“I’ve always felt that the Jewish press in the U.S. has not really given attention to alternative views such as my own, and I wanted there to be a place where I could express them. Since the Israel/Palestine dispute has always interested me, and since I enjoyed writing but never worked professionally as one – when I heard about blogs in 2003, I found them very attractive. They let an individual become his own publisher. But still, I treated it as a big experiment.”
Since that time, the blog became the primary occupation in the life of Silverstein, who is married and has a nine year old son. “I consider my blog to be a full-time job,” he says, “despite the fact that this is not a job where I make a full-time salary. It is something I work at very intensively. I spend a lot of time on the blog, investigating stories. I also spend a lot of time on comments in the blog. The comments are very important to me, as this is a community of readers. I also learn a lot from them.”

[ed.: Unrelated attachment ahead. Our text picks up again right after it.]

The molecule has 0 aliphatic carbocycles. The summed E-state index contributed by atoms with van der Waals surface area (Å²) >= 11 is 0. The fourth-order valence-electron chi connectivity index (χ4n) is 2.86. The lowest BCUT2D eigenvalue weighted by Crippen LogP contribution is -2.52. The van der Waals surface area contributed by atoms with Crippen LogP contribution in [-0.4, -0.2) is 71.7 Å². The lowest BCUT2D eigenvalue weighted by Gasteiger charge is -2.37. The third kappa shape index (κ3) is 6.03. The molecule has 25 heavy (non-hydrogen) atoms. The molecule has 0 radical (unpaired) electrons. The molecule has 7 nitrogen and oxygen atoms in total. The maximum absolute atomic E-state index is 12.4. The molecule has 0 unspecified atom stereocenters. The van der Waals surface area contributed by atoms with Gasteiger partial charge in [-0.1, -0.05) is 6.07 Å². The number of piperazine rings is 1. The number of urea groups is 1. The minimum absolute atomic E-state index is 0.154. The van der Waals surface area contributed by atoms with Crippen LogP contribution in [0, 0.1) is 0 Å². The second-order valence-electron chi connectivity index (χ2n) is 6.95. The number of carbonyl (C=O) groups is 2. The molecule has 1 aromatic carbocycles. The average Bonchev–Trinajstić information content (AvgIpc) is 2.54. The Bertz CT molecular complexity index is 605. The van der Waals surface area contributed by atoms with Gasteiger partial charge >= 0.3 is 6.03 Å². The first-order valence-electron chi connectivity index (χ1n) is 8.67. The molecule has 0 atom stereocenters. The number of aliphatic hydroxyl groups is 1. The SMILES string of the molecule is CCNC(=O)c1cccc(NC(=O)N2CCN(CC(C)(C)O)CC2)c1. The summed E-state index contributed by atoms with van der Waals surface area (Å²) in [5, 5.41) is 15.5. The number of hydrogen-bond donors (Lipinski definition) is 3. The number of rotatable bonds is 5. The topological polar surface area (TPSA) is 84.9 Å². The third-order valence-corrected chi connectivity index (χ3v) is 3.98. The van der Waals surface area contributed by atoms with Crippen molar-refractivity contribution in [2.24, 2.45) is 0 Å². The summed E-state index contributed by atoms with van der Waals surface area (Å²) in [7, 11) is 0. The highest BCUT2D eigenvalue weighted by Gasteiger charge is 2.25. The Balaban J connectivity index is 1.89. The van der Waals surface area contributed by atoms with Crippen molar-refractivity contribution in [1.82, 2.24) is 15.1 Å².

There is a constant claim in the comments that you receive money from Saudi Arabia
“Then I will have to take this occasion to disappoint the commenters – no-one finances me. Quite the contrary, I would be delighted if a foundation would do so. Not to mention that blogging is not all that expensive, either.”
After your blog went in a new direction, which set off warning lights with the people in charge of keeping [Israeli] state secrets, has anyone contacted you or put any pressure on you to refrain from publishing certain things?
No one has approached me officially and there has been no attempt to discourage me or call me in for a conversation. Nothing like that. I think that they have to be very careful here, and they understand that if they try and do something, they might exceed their limits. That’s part of the delicate balance here.”